iPass Global Mobile Workforce Report - Q4 2011
Understanding Enterprise Mobility Trends and Mobile Usage
This quarter’s iPass Mobile Workforce report examines trends and habits in the usage of mobile tools. It also reveals some interesting facts about how these tools are affecting the lifestyle of mobile workers:
- The median age of a mobile employee is 41, five years younger than in 2010.
- 95 percent of mobile workers now have smartphones, up from 85 percent in 2010.
- 91 percent use their smartphones for work, compared to 69 percent in 2010.
- Tablet ownership has grown to 44 percent of mobile employees, up from 33 percent in Q2 of 2011.
- The iPhone is now the top smartphone in the enterprise with 45 percent marketshare among mobile workers, up from 31 percent in 2010.
- 58 percent of companies provision smartphones to their employees; this is down from nearly two-thirds a year ago. 42 percent of employees have individually liable smartphones.
- Only 28 percent of mobile workers are given no choice when it comes to smartphone selection; the majority of enterprises offer their employees some choice (62 percent) – 44 percent can select from a list of smartphones, and an additional 19 percent can use any device they choose to access corporate resources.
- 42 percent of mobile employees leave their laptop at work and just use a smartphone or tablet in the evenings or on the weekends, at least occasionally.
- 59 percent of mobile employees gave an emotional response when asked how they would feel if they went without their smartphones for a week. Among mobile employees with an emotional response, 40 percent would feel disoriented, 34 percent would feel distraught, and 10 percent would feel lonely without their smartphone.
- One in four mobile workers sleeps less than six hours a night. And one in three mobile workers claimed that they got less sleep because of work.
- While 45 percent of mobile workers exercise regularly, 56 percent exercise erratically or not at all. 60 percent cited work as the number one reason that they didn’t get as much exercise as they should.
- When traveling, 44 percent believe travel contributes negatively to their overall health. Only 9 percent consider travel a positive, and 47 percent see no effect at all.
- Mobile workers don’t waste much time during the day on technology distractions – only about 28 minutes on average. The top two reasons are work-related (one email and two technical issues), followed by social media.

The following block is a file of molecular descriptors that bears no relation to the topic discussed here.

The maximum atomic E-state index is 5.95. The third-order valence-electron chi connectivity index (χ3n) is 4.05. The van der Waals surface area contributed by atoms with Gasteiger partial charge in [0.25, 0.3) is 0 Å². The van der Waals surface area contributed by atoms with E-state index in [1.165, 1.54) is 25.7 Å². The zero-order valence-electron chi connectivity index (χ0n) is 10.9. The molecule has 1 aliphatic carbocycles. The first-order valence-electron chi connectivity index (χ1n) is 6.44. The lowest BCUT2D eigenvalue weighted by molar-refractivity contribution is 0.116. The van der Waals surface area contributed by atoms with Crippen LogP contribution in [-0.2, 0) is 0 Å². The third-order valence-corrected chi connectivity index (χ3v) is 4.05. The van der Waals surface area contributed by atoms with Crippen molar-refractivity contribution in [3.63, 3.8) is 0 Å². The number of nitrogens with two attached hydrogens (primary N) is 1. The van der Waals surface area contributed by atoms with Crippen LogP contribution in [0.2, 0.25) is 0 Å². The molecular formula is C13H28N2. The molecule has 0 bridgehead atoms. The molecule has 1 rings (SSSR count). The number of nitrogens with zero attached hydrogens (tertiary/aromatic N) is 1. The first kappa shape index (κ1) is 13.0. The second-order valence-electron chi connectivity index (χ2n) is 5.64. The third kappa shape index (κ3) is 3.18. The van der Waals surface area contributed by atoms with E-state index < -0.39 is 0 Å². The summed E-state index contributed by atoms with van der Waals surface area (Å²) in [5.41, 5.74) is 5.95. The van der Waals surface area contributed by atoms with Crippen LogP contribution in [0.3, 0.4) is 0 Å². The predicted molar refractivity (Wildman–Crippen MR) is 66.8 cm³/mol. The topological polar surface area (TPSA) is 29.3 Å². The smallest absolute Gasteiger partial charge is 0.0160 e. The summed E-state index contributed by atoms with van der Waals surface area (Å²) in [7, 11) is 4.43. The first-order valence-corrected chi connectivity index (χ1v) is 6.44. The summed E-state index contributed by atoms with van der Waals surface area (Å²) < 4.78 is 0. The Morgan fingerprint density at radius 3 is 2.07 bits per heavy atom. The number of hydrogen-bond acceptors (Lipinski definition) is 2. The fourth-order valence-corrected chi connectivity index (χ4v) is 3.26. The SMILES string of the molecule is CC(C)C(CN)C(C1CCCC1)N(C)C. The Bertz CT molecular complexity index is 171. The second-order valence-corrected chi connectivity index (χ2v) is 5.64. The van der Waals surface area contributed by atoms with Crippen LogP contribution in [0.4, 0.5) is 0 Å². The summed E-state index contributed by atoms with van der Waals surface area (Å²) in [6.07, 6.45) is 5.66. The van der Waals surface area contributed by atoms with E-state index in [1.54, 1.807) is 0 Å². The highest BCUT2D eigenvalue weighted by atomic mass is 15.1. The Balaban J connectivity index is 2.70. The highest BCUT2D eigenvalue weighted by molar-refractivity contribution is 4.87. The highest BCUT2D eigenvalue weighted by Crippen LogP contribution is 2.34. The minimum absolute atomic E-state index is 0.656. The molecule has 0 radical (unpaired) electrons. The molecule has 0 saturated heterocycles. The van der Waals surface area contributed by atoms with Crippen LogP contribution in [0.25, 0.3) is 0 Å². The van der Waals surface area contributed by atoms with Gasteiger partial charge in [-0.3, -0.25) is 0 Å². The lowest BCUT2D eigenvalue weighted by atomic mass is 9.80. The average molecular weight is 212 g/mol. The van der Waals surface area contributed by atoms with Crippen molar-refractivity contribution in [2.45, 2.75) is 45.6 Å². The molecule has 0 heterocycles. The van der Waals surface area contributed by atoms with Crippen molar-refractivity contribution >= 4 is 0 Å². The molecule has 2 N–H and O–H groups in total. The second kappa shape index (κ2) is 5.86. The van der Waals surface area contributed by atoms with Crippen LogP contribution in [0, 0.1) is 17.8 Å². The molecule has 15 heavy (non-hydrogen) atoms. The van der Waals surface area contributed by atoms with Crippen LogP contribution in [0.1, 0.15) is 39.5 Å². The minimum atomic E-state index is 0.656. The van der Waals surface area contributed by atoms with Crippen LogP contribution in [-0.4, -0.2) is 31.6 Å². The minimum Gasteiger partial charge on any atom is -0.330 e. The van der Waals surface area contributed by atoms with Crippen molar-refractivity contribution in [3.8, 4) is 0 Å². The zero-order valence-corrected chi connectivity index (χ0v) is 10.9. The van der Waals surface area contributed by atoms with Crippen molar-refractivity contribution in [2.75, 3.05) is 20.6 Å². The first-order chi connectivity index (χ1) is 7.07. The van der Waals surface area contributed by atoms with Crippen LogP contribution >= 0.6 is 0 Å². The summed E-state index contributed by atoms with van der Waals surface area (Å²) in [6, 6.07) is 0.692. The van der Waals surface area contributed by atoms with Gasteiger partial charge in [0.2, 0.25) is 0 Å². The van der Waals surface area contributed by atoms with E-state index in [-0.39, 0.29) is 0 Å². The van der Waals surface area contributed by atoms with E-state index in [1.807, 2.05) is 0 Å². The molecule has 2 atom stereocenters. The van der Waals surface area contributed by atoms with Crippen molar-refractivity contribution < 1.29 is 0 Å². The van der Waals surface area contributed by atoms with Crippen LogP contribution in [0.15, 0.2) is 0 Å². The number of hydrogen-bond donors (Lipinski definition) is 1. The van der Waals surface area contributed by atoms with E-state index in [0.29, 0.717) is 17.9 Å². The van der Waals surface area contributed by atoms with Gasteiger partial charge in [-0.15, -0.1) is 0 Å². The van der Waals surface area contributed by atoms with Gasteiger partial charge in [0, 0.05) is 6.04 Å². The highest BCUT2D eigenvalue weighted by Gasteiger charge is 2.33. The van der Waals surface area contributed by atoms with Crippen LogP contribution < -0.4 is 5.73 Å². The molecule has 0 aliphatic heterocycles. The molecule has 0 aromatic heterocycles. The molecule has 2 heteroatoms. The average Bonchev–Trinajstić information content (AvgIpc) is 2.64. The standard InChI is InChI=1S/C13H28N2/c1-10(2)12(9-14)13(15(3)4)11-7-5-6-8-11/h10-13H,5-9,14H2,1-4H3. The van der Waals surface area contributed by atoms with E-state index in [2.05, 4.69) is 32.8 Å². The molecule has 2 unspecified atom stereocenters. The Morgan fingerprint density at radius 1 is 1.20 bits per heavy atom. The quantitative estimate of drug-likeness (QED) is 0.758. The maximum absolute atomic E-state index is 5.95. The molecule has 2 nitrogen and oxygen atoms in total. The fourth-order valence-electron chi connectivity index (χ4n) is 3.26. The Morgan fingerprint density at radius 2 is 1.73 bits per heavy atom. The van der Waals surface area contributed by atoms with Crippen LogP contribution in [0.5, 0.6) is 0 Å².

- Most mobile workers described themselves as highly proficient when it comes to technology (69 percent), compared to 6 percent who rated themselves as fairly proficient or non-proficient. And mobile workers only contacted IT as a last resort (81 percent), while 2 percent had IT on speed dial.
In this Report
- Section 1: There are Apples and Androids in the Enterprise
- Section 2: Mobile Work Lifestyle and Its Effect on Your Health
- Section 3: Facebook, the New Smoke Break (without the Side Effects)
This quarter’s iPass Mobile Workforce Report is based on information obtained from more than 2,300 responses to an iPass survey of mobile workers at over 1,100 enterprises worldwide. The survey respondents were asked a set of questions about their productivity, efficiency, work habits, and other related experiences. The survey also looked at smartphone usage and tablet trends, and how the mobile work lifestyle was affecting the health of respondents.
The survey was conducted between September 27 and October 26, 2011, and represented employees across multiple age groups and geographies. 49 percent of respondents were from North America, 32 percent from Europe, and 12 percent from the Asia/Pacific region.
66 percent of respondents in this quarter’s survey were between the ages of 35 and 54.
iPass Mobile Employee Definition: Any worker using any mobile device (including laptop, smartphone, cellphone, or tablet) who accesses networks for work purposes.
Mobile Workforce Report Q4 2011: Introduction | Section 1: There are Apples and Androids in the Enterprise | Section 2: Mobile Work Lifestyle and Its Effect on Your Health | Section 3: Facebook, the New Smoke Break | Section 4: Conclusion